Dean Nizetic, Queen Mary University of London

Every three seconds, someone in the world develops dementia. The most common form of dementia is Alzheimer’s disease. While researchers have identified a number of risk factors that are linked to dementia – including genetics, smoking, and high blood pressure – there is currently still no cure.

Part of the reason for this is because of how complicated it is to test potential Alzheimer’s drugs. In order to conduct clinical trials participants need to have symptoms. But by the time symptoms appear, it’s usually too late for treatments to have a large effect as many of their brain cells have already died.

But our latest research developed a new human cell model that is able to rapidly simulate the development of Alzheimer’s disease in the lab. This allowed us to identify a gene, called BACE2, that is naturally able to suppress the signs of Alzheimer’s disease in human brain cells. Our research is the result of around five years’ work, and was the collaborative effort of teams based in London, Singapore, Sweden and Croatia.

Researchers already know a lot about which genes cause Alzheimer’s disease or make someone more likely to develop it. These genes contribute to certain toxic proteins accumulating in the human brain. So our team thought that the opposite must also be true: our brain cells must also have proteins that can naturally slow down the development of Alzheimer’s.

One gene that can definitely cause Alzheimer’s disease is a gene found on the 21st pair of human chromosomes that is responsible for making the amyloid precursor protein (APP). Research shows that 100% of people born with just one extra copy of the APP gene (called “DupAPP”) will develop dementia by age 60.

People with Down’s syndrome are born with three copies of APP because they have a third 21st chromosome. But by age 60, only 60% of them will develop clinical dementia. We wanted to know why some people with Down’s syndrome have delayed development of – or never develop – Alzheimer’s dementia compared to those who have one extra DupAPP gene.

The simple answer for this is because they have an extra dose of all other genes located in chromosome 21. We believed that there could be some dose-sensitive genes on chromosome 21 that, when triplicated, protect against Alzheimer’s disease by counteracting the effects of the third APP gene.

These genes must then appear to delay the onset of clinical dementia in some people with Down’s syndrome by approximately 20 years. Studies have even shown that any future drug able to delay dementia onset by just five years would reduce the prevalence of Alzheimer’s in the general population by half.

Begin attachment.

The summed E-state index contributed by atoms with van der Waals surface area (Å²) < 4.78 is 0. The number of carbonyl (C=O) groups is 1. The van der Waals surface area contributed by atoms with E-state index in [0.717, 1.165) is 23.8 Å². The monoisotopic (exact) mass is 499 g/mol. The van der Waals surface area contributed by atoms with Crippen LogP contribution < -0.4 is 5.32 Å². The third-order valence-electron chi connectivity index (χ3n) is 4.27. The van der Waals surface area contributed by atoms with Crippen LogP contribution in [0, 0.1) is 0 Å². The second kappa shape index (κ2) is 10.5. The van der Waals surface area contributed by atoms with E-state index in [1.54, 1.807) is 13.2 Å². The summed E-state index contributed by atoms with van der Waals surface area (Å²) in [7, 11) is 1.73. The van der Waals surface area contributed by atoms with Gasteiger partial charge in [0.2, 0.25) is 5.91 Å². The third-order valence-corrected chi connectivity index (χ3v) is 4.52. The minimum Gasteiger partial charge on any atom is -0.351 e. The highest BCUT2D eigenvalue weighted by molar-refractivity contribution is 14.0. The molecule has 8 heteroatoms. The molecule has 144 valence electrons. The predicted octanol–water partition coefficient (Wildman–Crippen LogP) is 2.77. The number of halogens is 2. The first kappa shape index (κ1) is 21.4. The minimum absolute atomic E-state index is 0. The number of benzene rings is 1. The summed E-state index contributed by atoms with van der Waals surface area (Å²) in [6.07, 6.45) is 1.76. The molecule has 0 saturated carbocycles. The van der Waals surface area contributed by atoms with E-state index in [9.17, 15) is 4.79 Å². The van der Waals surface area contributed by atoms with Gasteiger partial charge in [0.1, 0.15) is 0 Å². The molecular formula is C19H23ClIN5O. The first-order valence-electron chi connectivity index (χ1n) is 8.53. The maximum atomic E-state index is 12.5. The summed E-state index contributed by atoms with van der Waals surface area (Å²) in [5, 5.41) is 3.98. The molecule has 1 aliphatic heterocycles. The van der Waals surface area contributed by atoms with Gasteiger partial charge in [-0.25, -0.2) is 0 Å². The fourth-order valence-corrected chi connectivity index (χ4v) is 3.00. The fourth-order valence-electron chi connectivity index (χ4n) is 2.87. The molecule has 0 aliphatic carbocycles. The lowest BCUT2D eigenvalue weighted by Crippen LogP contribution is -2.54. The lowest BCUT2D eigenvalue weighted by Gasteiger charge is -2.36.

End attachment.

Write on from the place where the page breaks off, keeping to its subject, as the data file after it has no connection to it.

We re-programmed cells, turning them into brain cells.
arrideo/ Shutterstock

To study the potential of the extra genes, we took hair follicle cells from people with Down’s syndrome and re-programmed the cells to become like stem cells. This allowed us to turn them into brain cells in a Petri dish.

We then grew them into 3D balls of cells that imitated the tissue of the grey matter (cortex) of the human brain. The 3D nature of the culturing allowed misfolded and toxic proteins to accumulate, which are crucial changes that lead to Alzheimer’s disease in the brain.

We found all three major signs of Alzheimer’s disease (plaque build-up in the brain, misfolded “tau” proteins and dying brain neurons) in cell cultures from 71% of people with Down’s syndrome who donated samples. This proportion was similar to the percentage of clinical dementia among adults with Down’s syndrome.

We were also able to use CRISPR – a technology that allows researchers to alter DNA sequences and modify a gene’s function – to reduce the number of BACE2 genes from three copies to two copies on chromosome 21. This was only done in cases where there were no indications of Alzheimer’s disease in our cellular model. Surprisingly, reducing the number of BACE2 genes on chromosome 21 provoked signs of the disease. This strongly suggest that having extra copies of a normal BACE2 gene could prevent Alzheimer’s.

The protective action of BACE2 reduces the levels of toxic amyloid proteins. This was verified in our cellular models, as well as in cerebrospinal fluid and post-mortem brain tissue from people with Down’s syndrome.

Our study provides proof that natural Alzheimer’s-preventing genes exist, and now we have a system to detect new potential protective genes. Importantly, recent research showed the protective action of BACE2 might also be relevant to people who don’t have Down’s syndrome.

Our results also show that all three signs of Alzheimer’s disease can be potentially detected in cells from live donors. Though this requires a lot more research, it means we may be able to develop tests that identify which people are at higher risk of Alzheimer’s disease by looking at their cells.

This would allow us to detect the disease before it starts developing in a person’s brain, and could make it possible to design personalised preventative treatments. However, we are still a long way from reaching this goal.

Most importantly, our work shows that all three signs of Alzheimer’s disease detected using our model could be prevented by drugs known to inhibit the production of the toxic amyloid protein – and this can be detected in as little as six weeks in the lab. We hope our discovery could lead to the development of new drugs aimed at delaying or preventing Alzheimer’s disease, before it causes brain cell death.The Conversation